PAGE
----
The basic version does not support long filenames, but arguably this is a good thing, as it retains better compatibility with DOS of old with its 8.3 filenames. Iif that is something you need, you can get versions that support it. Because DOSBox does not actually run a real version of DOS, such as Microsoft MS-DOS, IBM PC-DOS or Digital Research DR-DOS, you do not require a licence for the originating OS. The downside is that you will not find any external DOS commands present in the DOSBox shell, and only the bare minimum of internal DOS commands to handle directories. There is no built-in text editor like the DOS EDIT tool, and no DEBUG or MORE commands either. The premise behind using DOSBox is to give you enough of a command interface to execute programs and little else.

But what it does, almost uniquely, is provide an excellent level of compatibility with the most common peripherals and expansion cards used during the 1980s and 1990s, with an emphasis on emulating all the hardware expected to be seen by DOS games. This includes:

  • Core emulation: 8088/8086, 80286 and 80386 instructions, DMA channels, interrupts and timers.
  • Sound card support: Tandy/PCjr, Disney/Covox, Ad Lib, Sound Blaster, Sound Blaster Pro, Sound Blaster 16, Gravis UltraSound, and an MPU-401 interface for connection to external General MIDI synthesizers.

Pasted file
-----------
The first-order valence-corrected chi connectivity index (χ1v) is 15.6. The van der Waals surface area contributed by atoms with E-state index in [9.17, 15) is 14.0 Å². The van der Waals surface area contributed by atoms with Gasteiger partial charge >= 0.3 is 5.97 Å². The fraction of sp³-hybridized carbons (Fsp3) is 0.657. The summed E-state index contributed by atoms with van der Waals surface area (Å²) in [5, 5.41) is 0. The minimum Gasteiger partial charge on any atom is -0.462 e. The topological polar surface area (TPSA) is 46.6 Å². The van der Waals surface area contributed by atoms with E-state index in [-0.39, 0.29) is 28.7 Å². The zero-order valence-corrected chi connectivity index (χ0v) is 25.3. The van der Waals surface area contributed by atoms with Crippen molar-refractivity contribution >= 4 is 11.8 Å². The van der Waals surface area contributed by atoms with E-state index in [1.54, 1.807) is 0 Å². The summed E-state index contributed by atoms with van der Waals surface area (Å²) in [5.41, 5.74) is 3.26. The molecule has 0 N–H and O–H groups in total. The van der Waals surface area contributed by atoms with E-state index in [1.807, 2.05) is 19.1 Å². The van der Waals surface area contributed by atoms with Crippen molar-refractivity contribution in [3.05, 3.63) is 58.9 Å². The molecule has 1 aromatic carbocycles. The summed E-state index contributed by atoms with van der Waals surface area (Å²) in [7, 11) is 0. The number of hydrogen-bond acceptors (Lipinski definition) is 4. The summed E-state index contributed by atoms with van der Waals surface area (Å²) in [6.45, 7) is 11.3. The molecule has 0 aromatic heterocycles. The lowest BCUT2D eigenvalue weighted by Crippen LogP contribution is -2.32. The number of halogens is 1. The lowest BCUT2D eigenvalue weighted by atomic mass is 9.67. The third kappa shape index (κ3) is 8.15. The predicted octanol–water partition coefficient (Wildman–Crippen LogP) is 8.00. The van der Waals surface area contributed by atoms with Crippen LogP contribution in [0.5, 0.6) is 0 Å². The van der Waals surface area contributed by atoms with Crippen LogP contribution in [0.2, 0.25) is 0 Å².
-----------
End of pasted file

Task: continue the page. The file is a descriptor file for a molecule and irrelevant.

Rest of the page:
• Video support: Hercules, Tandy/PCjr, CGA, EGA, VGA, SVGA, VESA VBE 2.0 on various chipsets.
  • Up to two joysticks, with 4-axis support, specific compatibility for Thrustmaster FCS.
  • Memory: XMS, EMS, and UMBs.
  • Networking: IPX/SPX.
  • Media: Mount any local directory, USB drive, optical media, floppy drive, etc and have it visible to DOSBox.

Other benefits provided with DOSBox are its ability to adjust the CPU cycles on-the-fly. Most games will be automatically tuned correctly, but if not you can adjust manually to get things 'just right'. Another plus point is its ability to take screenshots and record video of the DOS window, and being able to scale the DOSBox window to your liking.

DOSBox is also able to run those early versions of Windows, up to and including Windows 98, which is a testament to its stability and overall emulation coverage of the physical hardware that these versions ran on.

vDosPlus (aka vDOS-lfn and vDOS)

vDosPlus (formerly vDos-lfn) is derived from vDos, created by Jos Schaars, which in turn was derived from DOSBox. vDosPlus adds long filename support, enhanced keyboard and mouse support, and visual display for bold and italic text. The folks behind vDosPlus explicitly state that it is NOT for gaming - it's essentially DOSBox but geared toward applications instead of games.

vDosPlus comes with built-in support for multiple monitors as well as XMS and EMS memory capabilities. It is highly configurable both visually and in terms of what a typical application will 'see' - the reported DOS version can be changed, for instance. It has the excellent 4DOS DOS extender automatically built-in which has been around since the DOS days and provides an additional set of useful tools at the command-line.